11 Beta-hydroxysteroid dehydrogenase type 1 regulates synovitis, joint destruction, and systemic bone loss in chronic polyarthritis.
Hardy RS., Fenton C., Croft AP., Naylor AJ., Begum R., Desanti G., Buckley CD., Lavery G., Cooper MS., Raza K.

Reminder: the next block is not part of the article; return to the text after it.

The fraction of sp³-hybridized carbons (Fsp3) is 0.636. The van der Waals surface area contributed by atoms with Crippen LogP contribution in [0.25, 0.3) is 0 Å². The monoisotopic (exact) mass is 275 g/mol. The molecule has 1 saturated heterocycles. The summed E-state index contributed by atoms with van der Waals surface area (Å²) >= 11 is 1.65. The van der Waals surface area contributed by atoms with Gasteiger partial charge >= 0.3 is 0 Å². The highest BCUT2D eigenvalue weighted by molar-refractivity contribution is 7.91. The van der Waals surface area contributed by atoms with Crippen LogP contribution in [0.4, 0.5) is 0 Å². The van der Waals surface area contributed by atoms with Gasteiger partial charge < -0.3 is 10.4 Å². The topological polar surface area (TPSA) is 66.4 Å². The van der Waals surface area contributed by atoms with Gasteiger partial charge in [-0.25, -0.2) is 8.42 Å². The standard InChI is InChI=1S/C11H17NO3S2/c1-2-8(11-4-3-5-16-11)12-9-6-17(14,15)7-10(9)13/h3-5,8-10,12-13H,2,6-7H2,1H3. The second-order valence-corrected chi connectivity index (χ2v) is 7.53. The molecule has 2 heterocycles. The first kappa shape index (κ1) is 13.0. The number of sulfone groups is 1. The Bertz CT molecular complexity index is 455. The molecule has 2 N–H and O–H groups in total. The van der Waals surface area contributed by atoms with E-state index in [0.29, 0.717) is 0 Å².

OBJECTIVE: In rheumatoid arthritis, the enzyme 11 beta-hydroxysteroid dehydrogenase type 1 (11β-HSD1) is highly expressed at sites of inflammation, where it converts inactive glucocorticoids (GC) to their active counterparts. In conditions of GC excess it has been shown to be a critical regulator of muscle wasting and bone loss. Here we examine the contribution of 11β-HSD1 to the pathology of persistent chronic inflammatory disease. METHODS: To determine the contribution of 11β-HSD1 to joint inflammation, destruction and systemic bone loss associated with persistent inflammatory arthritis, we generated mice with global and mesenchymal specific 11β-HSD1 deletions in the TNF-transgenic (TNF-tg) model of chronic polyarthritis. Disease severity was determined by clinical scoring. Histology was assessed in formalin fixed sections and fluorescence-activated cell sorting (FACS) analysis of synovial tissue was performed. Local and systemic bone loss were measured by micro computed tomography (micro-CT). Measures of inflammation and bone metabolism were assessed in serum and in tibia mRNA. RESULTS: Global deletion of 11β-HSD1 drove an enhanced inflammatory phenotype, characterised by florid synovitis, joint destruction and systemic bone loss. This was associated with increased pannus invasion into subchondral bone, a marked polarisation towards pro-inflammatory M1 macrophages at sites of inflammation and increased osteoclast numbers. Targeted mesenchymal deletion of 11β-HSD1 failed to recapitulate this phenotype suggesting that 11β-HSD1 within leukocytes mediate its protective actions in vivo. CONCLUSIONS: We demonstrate a fundamental role for 11β-HSD1 in the suppression of synovitis, joint destruction, and systemic bone loss. Whilst a role for 11β-HSD1 inhibitors has been proposed for metabolic complications in inflammatory diseases, our study suggests that this approach would greatly exacerbate disease severity.